sea turtle

A rehabilitated loggerhead turtle makes it’s way to the surf on Jekyll last year after being released by the Georgia Sea Turtle Center.

Bobby Haven/The Brunswick News

With a number of shimmies and a plop, sea turtle nesting season began Sunday night in Georgia, initiated on Cumberland Island.

State Department of Natural Resources Sea Turtle Program Director Mark Dodd said wildlife biologist Doug Hoffman found the first nest of the year, created by a loggerhead turtle, Monday morning.

“Last year we had a very large increase in nesting,” Dodd said. “Over the years, we’ve been shooting for this goal, which is in the federal recovery plan for loggerheads, to try to get to 2,800 nests. So, we finally reached that goal last year. We expect nesting to be a little bit down this year from the previous year, because that’s just the way nesting runs in the time series — we see ups and downs, a lot of variability.

“So, we expect a down year after such a big year, but still way above the average, and still what we would consider to be a very, very good nesting year. That’s what we’re expecting.”

Last year resulted in a total of 3,291 nests across the state — all were loggerheads, except for one green turtle nest on Cumberland and one Kemp’s ridley nest on Little Cumberland Island. Locally, there were 867 on Cumberland, 170 on Jekyll Island, 106 on Little Cumberland, 223 on Little St. Simons Island, 218 on Sapelo Island, 110 on Sea Island and 13 on St. Simons Island.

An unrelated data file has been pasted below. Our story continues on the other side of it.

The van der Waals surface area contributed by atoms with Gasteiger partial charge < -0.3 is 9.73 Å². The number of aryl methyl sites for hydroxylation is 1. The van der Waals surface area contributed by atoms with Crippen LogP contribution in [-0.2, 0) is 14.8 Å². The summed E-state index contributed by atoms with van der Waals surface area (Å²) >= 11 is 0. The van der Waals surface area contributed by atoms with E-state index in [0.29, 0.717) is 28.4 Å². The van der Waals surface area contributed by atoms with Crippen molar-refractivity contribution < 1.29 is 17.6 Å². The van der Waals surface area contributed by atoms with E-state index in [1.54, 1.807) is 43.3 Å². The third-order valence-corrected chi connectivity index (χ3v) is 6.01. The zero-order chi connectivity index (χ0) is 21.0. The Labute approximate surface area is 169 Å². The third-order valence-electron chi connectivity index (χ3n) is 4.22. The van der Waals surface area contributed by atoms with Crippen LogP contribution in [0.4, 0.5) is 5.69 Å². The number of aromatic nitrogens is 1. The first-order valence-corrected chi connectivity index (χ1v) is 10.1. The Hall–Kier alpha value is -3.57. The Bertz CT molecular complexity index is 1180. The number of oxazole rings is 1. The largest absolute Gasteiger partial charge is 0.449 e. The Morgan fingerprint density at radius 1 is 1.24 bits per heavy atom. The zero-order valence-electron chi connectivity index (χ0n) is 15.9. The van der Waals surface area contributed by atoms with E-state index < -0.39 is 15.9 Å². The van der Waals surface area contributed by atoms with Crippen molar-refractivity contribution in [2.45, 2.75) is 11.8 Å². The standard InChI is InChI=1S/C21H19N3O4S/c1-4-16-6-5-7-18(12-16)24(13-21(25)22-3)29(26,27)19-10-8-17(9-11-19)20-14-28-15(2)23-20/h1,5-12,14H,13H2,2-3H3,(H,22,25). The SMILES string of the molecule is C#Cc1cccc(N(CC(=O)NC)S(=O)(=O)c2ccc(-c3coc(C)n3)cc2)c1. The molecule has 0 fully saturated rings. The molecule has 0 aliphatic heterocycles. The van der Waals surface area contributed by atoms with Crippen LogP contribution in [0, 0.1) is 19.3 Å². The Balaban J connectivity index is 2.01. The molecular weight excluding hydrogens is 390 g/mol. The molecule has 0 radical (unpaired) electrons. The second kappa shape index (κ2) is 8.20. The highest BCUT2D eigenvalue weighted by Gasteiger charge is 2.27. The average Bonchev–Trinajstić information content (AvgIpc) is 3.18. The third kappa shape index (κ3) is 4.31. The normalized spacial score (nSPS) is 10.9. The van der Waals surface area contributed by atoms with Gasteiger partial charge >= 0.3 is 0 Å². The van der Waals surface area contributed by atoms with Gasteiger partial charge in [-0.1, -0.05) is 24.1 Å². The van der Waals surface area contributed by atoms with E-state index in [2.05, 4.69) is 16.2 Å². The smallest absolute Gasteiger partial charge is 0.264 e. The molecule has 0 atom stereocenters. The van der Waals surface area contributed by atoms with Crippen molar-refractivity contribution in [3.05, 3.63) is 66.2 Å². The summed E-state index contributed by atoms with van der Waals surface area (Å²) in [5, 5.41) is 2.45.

“On St. Simons, we’re looking forward to a busy season,” said Catherine Ridley, vice president of development and communications with One Hundred Miles, which helps lead the St. Simons Island Sea Turtle Project. “Last year, we blew our nesting record out of the water with 13 nests. It was especially exciting because for the first time, turtles were nesting across our entire beach — from Gould’s Inlet down to the beach adjacent to the Sea Island Lodge golf course at the southwestern end.

“We certainly hope those numbers will stay strong this summer and continue to increase over time.”

Ridley said the SSI Sea Turtle Project has volunteers that scour the beach for turtle tracks and locate stranded sea turtles.

“We mark and monitor nests throughout the season, relocating the eggs to higher ground if necessary,” Ridley said. “Beach-goers should feel free to ask our volunteers any questions they have about sea turtles, though members of the general public should never disturb nests, tracks or turtles in any way.”

Dodd said it’s fairly typical for the first few nests to appear in the first week of May. Numbers then usually grow through the month, with the season starting in earnest around the beginning of June.